BLOOMFIELD HILLS, Mich. -- Curtis Luck was walking along the course, doing the math on how he'd turned a close U.S. Amateur final into a rout by winning eight holes in a row. It was hard for the 20-year-old Australian to process.
"I think I started laughing, walking down the fairway,'' he said. "I haven't heard of that, and I haven't seen it before. What an amazing thing to do while you're out in the final of the U.S. Amateur Championship.''
Luck built a commanding lead with that eight-hole run shortly after the midway point of Sunday's final match, and he went on to beat Brad Dalke 6 and 4 to become the U.S. Amateur's third international champion in four years.
The 36-hole final on the South Course at Oakland Hills was all square after 18, and Dalke won the first hole after the break.
Luck answered with an eagle on the 20th to square it again, and that was the start of a decisive streak that eventually left him 7 up with nine holes remaining.
"It's so rare to be able to do that, especially in match play, which is, as you know, one hole at a time --you win one and things can change so quickly,'' Luck said. "I didn't expect it at all.''
Although Dalke finally snapped Luck's streak by winning a couple holes of his own, the University of Oklahoma sophomore couldn't close the gap any more. He conceded after missing a putt for par on the 32nd hole.
"I never really felt comfortable that second round. I don't know if it was the break or what,'' Dalke said. "Now it seems like it was a blur. It went by pretty quick.''
Luck joins Matthew Fitzpatrick of England (2013) and Gunn Yang of South Korea (2014) among recent international winners of this event. He's also only the third Australian-born champion.
Nick Flanagan won in 2003 and Walter Travis won it in 1900, 1901 and 1903.
There was no indication that this final match would become so lopsided. Neither player could gain much of an upper hand in the morning, and even after Luck's eagle on the 20th hole, the match was all square.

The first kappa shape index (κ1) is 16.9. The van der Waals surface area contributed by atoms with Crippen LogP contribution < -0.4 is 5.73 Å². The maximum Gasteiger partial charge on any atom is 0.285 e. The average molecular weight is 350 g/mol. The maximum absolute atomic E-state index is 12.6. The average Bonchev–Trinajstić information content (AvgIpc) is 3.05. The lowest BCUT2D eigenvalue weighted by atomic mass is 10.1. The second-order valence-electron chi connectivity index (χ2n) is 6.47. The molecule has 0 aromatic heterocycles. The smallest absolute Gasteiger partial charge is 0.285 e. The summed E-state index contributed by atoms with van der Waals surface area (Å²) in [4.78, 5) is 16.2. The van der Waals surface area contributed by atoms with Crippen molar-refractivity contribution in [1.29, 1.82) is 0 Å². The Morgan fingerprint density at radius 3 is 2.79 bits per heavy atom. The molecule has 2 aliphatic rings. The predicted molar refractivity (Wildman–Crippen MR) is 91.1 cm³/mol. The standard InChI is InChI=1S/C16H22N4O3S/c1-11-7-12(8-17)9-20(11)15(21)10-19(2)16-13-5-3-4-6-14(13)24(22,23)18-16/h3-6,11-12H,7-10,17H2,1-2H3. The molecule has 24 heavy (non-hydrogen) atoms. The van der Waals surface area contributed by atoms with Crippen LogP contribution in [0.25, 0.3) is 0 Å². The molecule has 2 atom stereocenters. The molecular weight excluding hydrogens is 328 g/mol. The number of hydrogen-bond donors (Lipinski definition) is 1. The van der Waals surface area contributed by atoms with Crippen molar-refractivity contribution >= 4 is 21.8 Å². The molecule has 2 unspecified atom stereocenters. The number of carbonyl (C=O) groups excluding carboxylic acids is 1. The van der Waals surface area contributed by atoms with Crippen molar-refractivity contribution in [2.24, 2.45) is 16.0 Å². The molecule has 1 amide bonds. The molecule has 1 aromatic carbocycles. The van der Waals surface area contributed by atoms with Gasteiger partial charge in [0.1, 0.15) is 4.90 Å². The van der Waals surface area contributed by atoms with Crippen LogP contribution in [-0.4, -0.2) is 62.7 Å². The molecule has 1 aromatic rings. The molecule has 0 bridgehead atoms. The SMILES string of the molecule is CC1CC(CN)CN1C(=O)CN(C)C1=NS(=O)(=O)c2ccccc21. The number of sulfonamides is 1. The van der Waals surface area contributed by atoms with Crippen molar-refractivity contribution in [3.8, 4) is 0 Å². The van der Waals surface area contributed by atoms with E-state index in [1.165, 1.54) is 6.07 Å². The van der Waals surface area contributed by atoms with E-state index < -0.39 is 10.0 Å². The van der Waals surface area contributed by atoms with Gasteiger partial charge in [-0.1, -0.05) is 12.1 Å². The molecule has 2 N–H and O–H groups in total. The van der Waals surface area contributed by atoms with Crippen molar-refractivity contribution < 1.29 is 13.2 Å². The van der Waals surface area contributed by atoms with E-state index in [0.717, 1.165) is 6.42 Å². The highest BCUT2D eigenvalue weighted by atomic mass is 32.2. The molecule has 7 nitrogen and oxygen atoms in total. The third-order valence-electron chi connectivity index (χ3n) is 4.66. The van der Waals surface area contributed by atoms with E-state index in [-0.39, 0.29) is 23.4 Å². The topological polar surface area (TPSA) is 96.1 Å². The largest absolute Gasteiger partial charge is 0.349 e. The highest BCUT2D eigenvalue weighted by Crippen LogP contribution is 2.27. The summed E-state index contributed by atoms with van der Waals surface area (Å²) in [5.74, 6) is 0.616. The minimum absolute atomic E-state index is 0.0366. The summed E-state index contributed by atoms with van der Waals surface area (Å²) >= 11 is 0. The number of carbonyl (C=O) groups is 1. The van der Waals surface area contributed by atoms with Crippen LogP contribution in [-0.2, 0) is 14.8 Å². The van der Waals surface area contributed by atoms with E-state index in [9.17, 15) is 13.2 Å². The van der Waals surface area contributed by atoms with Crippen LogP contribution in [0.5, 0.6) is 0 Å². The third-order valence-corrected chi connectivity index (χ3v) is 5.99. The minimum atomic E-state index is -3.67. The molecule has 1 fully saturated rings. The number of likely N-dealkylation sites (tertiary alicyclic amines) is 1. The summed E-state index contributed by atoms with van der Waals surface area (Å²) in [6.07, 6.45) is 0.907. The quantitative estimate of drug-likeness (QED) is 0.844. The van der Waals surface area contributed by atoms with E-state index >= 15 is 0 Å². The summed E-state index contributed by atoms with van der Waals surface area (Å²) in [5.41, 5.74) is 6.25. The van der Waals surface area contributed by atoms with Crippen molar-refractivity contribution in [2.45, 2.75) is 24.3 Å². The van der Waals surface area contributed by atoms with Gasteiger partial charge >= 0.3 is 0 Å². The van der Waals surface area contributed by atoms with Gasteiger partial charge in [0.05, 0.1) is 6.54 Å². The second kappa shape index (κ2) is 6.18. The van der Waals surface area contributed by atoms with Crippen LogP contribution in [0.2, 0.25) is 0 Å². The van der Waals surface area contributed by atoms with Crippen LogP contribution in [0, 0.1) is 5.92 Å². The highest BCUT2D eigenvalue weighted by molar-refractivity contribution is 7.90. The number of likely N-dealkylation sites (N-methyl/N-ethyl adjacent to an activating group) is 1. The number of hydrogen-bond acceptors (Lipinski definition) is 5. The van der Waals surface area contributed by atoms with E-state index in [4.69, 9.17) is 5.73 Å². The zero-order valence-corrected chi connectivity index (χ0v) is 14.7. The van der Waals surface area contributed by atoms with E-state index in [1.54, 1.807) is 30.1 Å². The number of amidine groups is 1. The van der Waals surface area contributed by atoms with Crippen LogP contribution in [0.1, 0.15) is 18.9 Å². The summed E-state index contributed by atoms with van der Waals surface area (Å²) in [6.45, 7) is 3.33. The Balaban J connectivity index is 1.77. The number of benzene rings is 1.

Then Dalke's round began to unravel with bogeys on 21 and 22. Luck was 3 up after a birdie on 23.
The next hole was a short par 4, but Dalke's tee shot went way to the right, settling in some tall grass. His shot from there caromed off a utility box that was a few feet in front of him, and Luck needed only a par to win that hole.
Luck made a birdie on the 25th hole, and Dalke made bogeys on the following two, giving the Australian an almost insurmountable lead.
"He's just solid. He makes a lot of good swings at it, doesn't get really wayward with the driver, great short game,'' Dalke said. "He's never out of a hole. He could be in a trash can 20 yards from the green and still get up-and-down.''
The eight-hole stretch Sunday that decided the championship was equal parts Luck's excellence (an eagle and two birdies) and Dalke's struggles (five bogeys).
The final turned into a breeze for Luck, in contrast to his 21-hole semifinal win over Nick Carlson. Luck got up and down from about 135 yards in a bunker on the second extra hole to keep that match going Saturday.
"I know he's a fighter, and I know those pressure situations are really what switches him on,'' said Luck's father Stuart, who caddied for him.
"If you know him -- and I think you only have to look at Twitter comments tonight from all the people back home in Australia --you'll know that he's seriously dangerous in that situation.''
Luck was seventh in the world amateur ranking coming into this event, and he said he'd previously been thinking about turning pro after the Asian Amateur in October. Now, he has some extra incentives to preserve his amateur status -- exemptions to next year's U.S. Open and British Open and a likely invite to the Masters.
"I'm super happy to say that I'm going to be an amateur for another however long -- eight or nine months,'' Luck said. "Get to play some unbelievable golf tournaments within those months, and I guess get even more experience for when I do turn pro."